by Steve Almond Read author interview June 15, 2005
When I was 19 I saw two women fistfight on the street in Athens, Greece. The first thing I saw was the big one reach out and smack the little one across the face. She was hideous, the big one. Her face looked like a rusty shovel.
The little one, pretty and blond and slender, shrieked and tried to run. But the big one caught her by the blouse and jerked her back like a fish. The blond turned and swung ineptly, swung, as we used to like to say on the playground, like a girl, and the big one hit her, a blow which made her nose bleed. The big one smiled and cocked her arm and the blond, appearing to weep blood, shook her head and raised one arm, and the big one hit her again and all of us, the men inside the cafe and on the sidewalk, turned from our backgammon boards and dishes of pasty chicken. We heard that damp solid sound and saw the blond fall in a heap and the big one bent to strike again.
But panic evinced some essential guile in the blond. She yanked her tormentor’s hair with a fury that seemed momentous and musical. The big one shrieked. Her great ungainly head went down first, followed by her body and her thick voice. The blond climbed to her feet. We assumed now that she would turn and run. But we had underestimated her. She was determined to exact revenge, not just of the hair-pulling variety, but with sudden sharp kicks to the face; an effort to harp blood from the place where blood is most easily had.
Can I tell you there was something delicate in it all? Or that we men saw nothing of our own role? Or stepped in put an end to the violence? No. Only that no one laughed, not the drunks pleading the doorways for sleep, nor the shop merchants clenching drachmae, nor the toothless backgammon king whose hand cupped the dice abstemiously. (And certainly not me. I merely stood trying to make sense of the damp buzz in my knuckles, the clench around my groin.)
The blond was wearing high-heeled boots. This seemed an absurd thing to wear in the midst of a streetfight. But she was a beautiful girl, after all. She was not, presumably, a street fighter by trade. She kicked gracefully, but her balance was poor and the big one soon toppled her and clamped onto her, their movements close and ardent, and this intimacy we watched too, drawn to the hot puffs of air, the raked skin and grime taken up from the pavement.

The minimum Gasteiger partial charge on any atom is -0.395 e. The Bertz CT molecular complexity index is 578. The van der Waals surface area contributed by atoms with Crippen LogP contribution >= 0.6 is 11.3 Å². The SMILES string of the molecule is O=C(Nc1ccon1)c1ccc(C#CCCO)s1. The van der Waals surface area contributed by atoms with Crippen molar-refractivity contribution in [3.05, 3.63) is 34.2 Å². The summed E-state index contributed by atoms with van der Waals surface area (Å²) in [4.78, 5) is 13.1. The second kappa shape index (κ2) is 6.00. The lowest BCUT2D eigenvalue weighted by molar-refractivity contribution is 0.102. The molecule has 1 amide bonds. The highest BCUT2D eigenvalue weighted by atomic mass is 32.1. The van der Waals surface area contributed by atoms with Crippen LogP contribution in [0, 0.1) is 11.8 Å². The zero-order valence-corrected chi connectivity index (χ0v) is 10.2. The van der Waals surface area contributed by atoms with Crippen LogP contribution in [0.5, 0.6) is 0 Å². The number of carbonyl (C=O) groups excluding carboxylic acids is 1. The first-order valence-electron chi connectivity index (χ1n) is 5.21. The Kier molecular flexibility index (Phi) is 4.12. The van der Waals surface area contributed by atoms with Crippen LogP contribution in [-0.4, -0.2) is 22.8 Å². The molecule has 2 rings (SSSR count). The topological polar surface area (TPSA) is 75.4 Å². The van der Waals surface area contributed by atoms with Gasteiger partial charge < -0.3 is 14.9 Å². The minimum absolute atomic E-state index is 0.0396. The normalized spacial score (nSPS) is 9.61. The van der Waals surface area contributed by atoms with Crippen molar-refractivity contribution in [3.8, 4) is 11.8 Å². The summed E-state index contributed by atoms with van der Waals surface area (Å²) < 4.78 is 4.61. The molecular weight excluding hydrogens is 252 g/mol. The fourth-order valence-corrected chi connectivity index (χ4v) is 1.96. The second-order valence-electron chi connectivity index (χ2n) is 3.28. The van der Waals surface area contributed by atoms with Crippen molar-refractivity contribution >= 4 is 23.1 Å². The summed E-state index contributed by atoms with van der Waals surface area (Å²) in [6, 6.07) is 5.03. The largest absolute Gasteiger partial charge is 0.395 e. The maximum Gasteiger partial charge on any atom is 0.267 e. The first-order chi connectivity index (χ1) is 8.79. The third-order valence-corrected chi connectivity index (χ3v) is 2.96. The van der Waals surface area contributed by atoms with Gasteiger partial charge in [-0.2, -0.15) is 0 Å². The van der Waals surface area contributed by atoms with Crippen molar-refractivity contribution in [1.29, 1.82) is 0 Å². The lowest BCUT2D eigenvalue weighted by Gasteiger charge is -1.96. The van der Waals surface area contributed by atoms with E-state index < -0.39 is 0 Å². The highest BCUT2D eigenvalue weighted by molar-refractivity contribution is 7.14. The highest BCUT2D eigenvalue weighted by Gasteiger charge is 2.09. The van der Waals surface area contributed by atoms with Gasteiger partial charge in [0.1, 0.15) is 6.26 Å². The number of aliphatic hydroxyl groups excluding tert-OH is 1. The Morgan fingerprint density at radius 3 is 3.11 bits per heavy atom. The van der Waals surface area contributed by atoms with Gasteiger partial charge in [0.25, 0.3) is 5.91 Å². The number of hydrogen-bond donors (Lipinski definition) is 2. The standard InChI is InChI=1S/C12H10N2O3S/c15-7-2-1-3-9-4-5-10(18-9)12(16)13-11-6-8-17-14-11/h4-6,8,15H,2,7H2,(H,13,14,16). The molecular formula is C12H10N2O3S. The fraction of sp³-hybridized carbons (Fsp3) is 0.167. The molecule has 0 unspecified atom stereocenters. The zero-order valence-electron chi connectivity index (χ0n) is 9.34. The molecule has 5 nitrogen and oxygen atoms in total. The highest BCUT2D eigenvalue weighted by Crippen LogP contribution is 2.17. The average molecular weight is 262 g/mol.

A young policeman happened by and set his hand gently on the butt of his club. It pained him, I think, to imagine taking some central role in the drama. But then the man at the center of it appeared suddenly, a meager man it must be said, with an oily toupee and cheap vinyl shoes, chopping his hands like a conductor, shouting uselessly and turning to us. He bent down and attempted to pry the big woman loose. He took hold under her arms and whispered in her ear. After a minute or so, she released her grip and allowed herself to be borne up. In a gesture of chivalry abjectly unsuited to the moment, the man threw his coat over her tattered dress and hustled her from the scene.
There lay the blond after all this, her shirt torn off, her face a hideously tender swirl. The young policeman, rising to his duty reluctantly, helped her to her feet and led her slowly away, while we men in the crowd took in the flagrant unintended sway of her body, her pale lovely breasts streaked in blood, her legs showing nasty welts. We watched her in silence, watched her for as long as we could see her, sorely disappointed in ourselves, savoring this disappointment, waiting as shame forever waits to feel desire again.
“Pornography” was originally published in Boulevard Magazine and appears here by permission of Steve Almond.
About the Author:
Steve Almond is the author of the story collections My Life in Heavy Metal and The Evil B.B. Chow, the novel Which Brings Me to You (with Julianna Baggott), and the non-fiction books Candyfreak and (Not That You Asked). His most recent book, Rock and Roll Will Save Your Life, came out in spring 2010. He is also, crazily, self-publishing books. This Wont Take But a Minute, Honey is composed of 30 very brief stories, and 30 very brief essays on the psychology and practice of writing. Letters from People Who Hate Me is just plumb crazy. Both are available at readings. In 2011, Lookout Press will publish his story collection God Bless America.